Talk:Stella Artois

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Stella is lager, but NOT Pilsner![edit]

Ok, I am a home brewer so I am a bit of a style Nazi. Stella 5.0% as I have in front of me contains maize along with malted barley, water, yeast and hops. That means that Stella Artois is an American Pilsner from Belgium, not a Continental Lager as Wikipedia states or a Pilsner as the bottle states. I suggest we change the article to classify Stella as a Continental Classic American Pilsner Style lager. —Preceding unsigned comment added by Kyral (talkcontribs) 16:51, 13 May 2011 (UTC)

Is the above comment a spoof? I genuinely can't tell.FrFintonStack (talk) 16:34, 7 October 2011 (UTC)
I am also a home brewer. If you read the BJCP guidelines, it's a typical Pale Continental Lager, many of which contain maize or wheat. German "lagers" are made to the reinheitsgebot purity laws permitting only malted barley, but outside Germany - particularly in the Netherlands, Belgium, Denmark and Austria, non-barley adjuncts are widely used. American breweries used maize to dilute the diastatic power of the old time six row American barleys to prevent hazes in the beers - different story altogether. --MichaelGG (talk) 05:18, 11 September 2013 (UTC)

Invented history[edit]

"the Artois brewery was established in 1366" Spurious. One brewer buys out another, so that's a "history." This is no more historic than Budweiser. Anyone who knows anything about the history of beer can tell you: that was quite a different brew in 1326. You could just as well say some "Old Sumerian" beer brewed in southern Iraq is 4000 years old.... Now, as for the history of this modern marketing gambit: that's interesting! that's history! --Wetman 12:00, 24 Oct 2004 (UTC)

On the other hand: Wheat, barley and water change over time as well. if I brewed [specific beer recipe] in 1366 and 2007 using the same recipe, i could, hypothetically end up with 2 very different products.Tallrichard2 07:34, 19 May 2007 (UTC)

Is it even possible that they used the same recipe back in 1366? I know they say so in their current commercial, but I thought maize came from the americas, and Columbus didn't get there until 1492... SKR (talk) 21:22, 14 September 2008 (UTC)

"Oliver Adams, of Lords of Acid, is heir to the stella fortune.." I find this highly suspect, if one reads the cited article on the Lords of Acid website, it seems pretty obvious that it's a made up biography for entertainment purposes. Also, last I checked, the last names Adams and Busch have nothing in common! Blismblasm (talk) 17:36, 28 May 2011 (UTC)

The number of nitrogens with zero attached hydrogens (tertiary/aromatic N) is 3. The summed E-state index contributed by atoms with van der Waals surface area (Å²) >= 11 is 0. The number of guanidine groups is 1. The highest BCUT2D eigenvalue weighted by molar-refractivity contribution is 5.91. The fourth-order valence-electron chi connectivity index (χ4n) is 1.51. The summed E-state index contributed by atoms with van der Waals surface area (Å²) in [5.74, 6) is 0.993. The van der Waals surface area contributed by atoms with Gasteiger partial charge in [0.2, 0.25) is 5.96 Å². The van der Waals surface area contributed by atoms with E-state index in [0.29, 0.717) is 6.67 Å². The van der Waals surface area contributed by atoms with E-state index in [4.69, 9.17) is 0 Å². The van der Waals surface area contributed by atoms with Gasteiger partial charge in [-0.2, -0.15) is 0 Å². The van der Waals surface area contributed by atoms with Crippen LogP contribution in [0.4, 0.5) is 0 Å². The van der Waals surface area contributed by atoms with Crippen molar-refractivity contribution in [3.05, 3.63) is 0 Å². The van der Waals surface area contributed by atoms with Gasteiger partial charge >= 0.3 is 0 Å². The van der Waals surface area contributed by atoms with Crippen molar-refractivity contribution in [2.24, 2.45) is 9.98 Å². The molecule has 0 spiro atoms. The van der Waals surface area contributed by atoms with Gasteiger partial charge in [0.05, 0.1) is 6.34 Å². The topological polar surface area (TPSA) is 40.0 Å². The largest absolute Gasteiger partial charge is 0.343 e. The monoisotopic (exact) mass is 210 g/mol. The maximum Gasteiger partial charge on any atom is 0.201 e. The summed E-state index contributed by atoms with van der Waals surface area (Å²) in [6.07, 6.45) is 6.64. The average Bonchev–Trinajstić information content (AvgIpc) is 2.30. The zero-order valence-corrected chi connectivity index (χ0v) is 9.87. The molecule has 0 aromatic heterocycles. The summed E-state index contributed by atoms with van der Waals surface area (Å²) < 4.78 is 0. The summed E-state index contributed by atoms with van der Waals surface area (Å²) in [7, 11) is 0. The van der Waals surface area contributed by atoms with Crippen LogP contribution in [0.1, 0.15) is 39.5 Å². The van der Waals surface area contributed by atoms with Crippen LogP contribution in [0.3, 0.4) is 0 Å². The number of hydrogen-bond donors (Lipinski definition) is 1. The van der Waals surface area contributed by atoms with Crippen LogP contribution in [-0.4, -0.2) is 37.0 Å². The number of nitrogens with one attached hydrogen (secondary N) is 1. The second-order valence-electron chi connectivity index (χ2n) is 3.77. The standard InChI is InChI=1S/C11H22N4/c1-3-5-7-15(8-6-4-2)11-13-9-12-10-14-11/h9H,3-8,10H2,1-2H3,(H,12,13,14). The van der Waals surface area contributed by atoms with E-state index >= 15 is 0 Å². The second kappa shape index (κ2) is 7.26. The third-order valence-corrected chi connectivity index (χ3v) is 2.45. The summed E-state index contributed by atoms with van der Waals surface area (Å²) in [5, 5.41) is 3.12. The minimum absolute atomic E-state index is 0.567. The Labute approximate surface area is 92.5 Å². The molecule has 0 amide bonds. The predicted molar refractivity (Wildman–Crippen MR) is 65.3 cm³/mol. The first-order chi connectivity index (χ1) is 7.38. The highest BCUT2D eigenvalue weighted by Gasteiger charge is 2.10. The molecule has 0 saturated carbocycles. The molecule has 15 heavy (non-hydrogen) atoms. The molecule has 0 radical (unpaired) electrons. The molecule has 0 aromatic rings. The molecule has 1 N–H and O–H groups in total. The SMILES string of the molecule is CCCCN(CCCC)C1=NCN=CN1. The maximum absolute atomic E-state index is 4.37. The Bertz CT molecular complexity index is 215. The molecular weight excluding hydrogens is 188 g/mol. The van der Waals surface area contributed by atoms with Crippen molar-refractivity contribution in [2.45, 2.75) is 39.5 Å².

Here is where the 1366 comes from. The original brewery in Louvain that led to the creation of Stella Artois was called "Den Hoorn". In English this translates to "The Horn", hence the cornucopia or "horn of plenty" on the label. The city tax register shows the local taxes paid by that brewery dating as far back as 1366. Sebastian Artois became master brewer of Den Hoorn in 1708 and ended up purchasing the entire brewery in 1717, at which point he changed the name to "Brouwerij Artois". The brewery made several different beers over the centuries, until it launched a pilsner style beer for Christmas 1926 called Stella. This then became the flagship now known as "Stella Artois". — Preceding unsigned comment added by 17.102.5.240 (talk) 20:27, 24 October 2012 (UTC)

Wifebeater...[edit]

I assumed Stella Artois is called "wifebeater" because of the Tennessee Williams play "A Streetcar Named Desire", where the male lead character (Stanley Kowalski) repeatedly bellows his wife's name "STELLA!", and also beats her. unsigned comment

I always thought it was because it's such a popular, drinkable yet strong brand of beer, a drunk man beating his wife was likely to be under its influence. At best, I think we can agree that the origins of this moniker are obscure. I will add that domestic violence is a serious subject and my comments are not intended to make light of it. - Smallbone10